Election 2012: ‘Survivor’ or ‘Clueless?’

Oct. 2, 2012

Katy Grimes: Voter fatigue is no longer an factor this election cycle because thoughtful voters appear instead to be tuning out entirely to media and polls, and instead tuning into reality television. There’s an irony.

“It’s getting much harder for pollsters to get people to respond to interviews,” wrote Michael Barone, in a National Review Online story today. “The Pew Research Center reports that only 9 percent of the people it contacts respond to its questions. That’s compared with 36 percent in 1997.”

Barone said that of that 9 percent of respondents, is is likely that the sample is not representative of the much larger voting public.

Duh… ya think?

He explained that everything from the decreasing number of landline phones, to implausible party identification, impacts poll numbers today.

“I don’t believe that any of the media pollsters have been tilting their results in order to demoralize Republicans, although I do look with suspicion on the work of some partisan pollsters,” Barone said.

Case in point: the abominable exit polls the night of the game-changing Wisconsin recall election. Media outlets claimed that the exit polls were so close, that everyone was in for a long night and a tied race between Republican Gov. Scott Walker and Democratic challenger Tom Barrett.

But less than an hour after the polls had closed, the race was called in favor of Walker. Apparently, the exit polls were grossly wrong, and the race, won by Walker, was not close at all. Walker even won the recall election by a greater margin than he had in the general election.

Many news outlets and reporters just glossed over the inaccurate exit polls as if no misconduct took place.

Many in the new media say that the same tactics are being used in this Presidential election. “Even after the election, many media outlets are using the exit poll numbers on Obama-Romney as if they have credibility, without even mentioning the inaccuracy of the same poll in the recall race,” Matthew Sheffield of NewsBusters wrote.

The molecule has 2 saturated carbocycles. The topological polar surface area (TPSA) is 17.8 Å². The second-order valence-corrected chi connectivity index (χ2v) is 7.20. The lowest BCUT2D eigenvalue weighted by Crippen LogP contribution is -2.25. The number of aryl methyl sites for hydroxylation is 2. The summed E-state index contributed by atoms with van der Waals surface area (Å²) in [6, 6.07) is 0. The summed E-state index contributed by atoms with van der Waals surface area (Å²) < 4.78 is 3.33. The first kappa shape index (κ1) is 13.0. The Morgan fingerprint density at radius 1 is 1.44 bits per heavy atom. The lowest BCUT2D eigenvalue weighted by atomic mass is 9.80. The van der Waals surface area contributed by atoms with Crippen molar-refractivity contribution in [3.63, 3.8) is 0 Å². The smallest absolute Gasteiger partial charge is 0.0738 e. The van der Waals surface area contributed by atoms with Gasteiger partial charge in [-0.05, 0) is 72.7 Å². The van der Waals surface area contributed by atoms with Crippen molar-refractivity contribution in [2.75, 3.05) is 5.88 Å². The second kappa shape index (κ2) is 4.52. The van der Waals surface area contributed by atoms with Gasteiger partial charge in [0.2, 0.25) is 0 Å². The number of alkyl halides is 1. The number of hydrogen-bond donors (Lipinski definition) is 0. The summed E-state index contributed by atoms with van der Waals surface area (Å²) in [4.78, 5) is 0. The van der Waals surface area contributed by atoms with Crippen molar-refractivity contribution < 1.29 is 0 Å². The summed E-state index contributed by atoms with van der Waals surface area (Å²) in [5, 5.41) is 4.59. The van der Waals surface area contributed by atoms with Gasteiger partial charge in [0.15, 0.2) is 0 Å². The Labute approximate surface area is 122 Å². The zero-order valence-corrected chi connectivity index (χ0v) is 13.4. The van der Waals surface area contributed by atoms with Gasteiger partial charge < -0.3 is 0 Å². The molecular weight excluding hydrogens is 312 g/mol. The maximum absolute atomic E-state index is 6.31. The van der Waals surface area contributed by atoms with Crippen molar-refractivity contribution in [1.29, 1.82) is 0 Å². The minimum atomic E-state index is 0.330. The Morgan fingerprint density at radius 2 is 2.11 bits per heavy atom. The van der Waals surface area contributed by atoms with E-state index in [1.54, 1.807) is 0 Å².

Sheffield said that liberal bias has some role “in why exit polls continue not to be given the skepticism they deserve, but there are other likely reasons that feed into it.”

“Money is also a factor. The nation’s largest media organizations have a lot invested in their exit polling machinery,” Sheffield wrote. “It’s so expensive, in fact, that they’ve all actually teamed up to split the costs through a service called the National Election Pool (NEP). ABC, Associated Press, CBS, CNN, Fox News, and NBC are the only members.”

Part of the problem, according to Barone, is that Democrats have traditionally been more willing to fill out an exit poll. The other issue is interviewer error, with many of the biggest discrepancies in exit polls and results in precincts where interviewers were female graduate students.

Like, OMG… really?

I know this to be true, first hand. Right after voting in the 2000 Presidential Election, a pollster asked my husband how he had voted. My husband answered that he was a Green Party member and said he had just voted for Ralph Nader. As if. The pollster, a young female, said “cool,” and checked a box on her clipboard.

“Whatever,” I said, as I rolled my eyes and elbowed my husband. We had a snicker.

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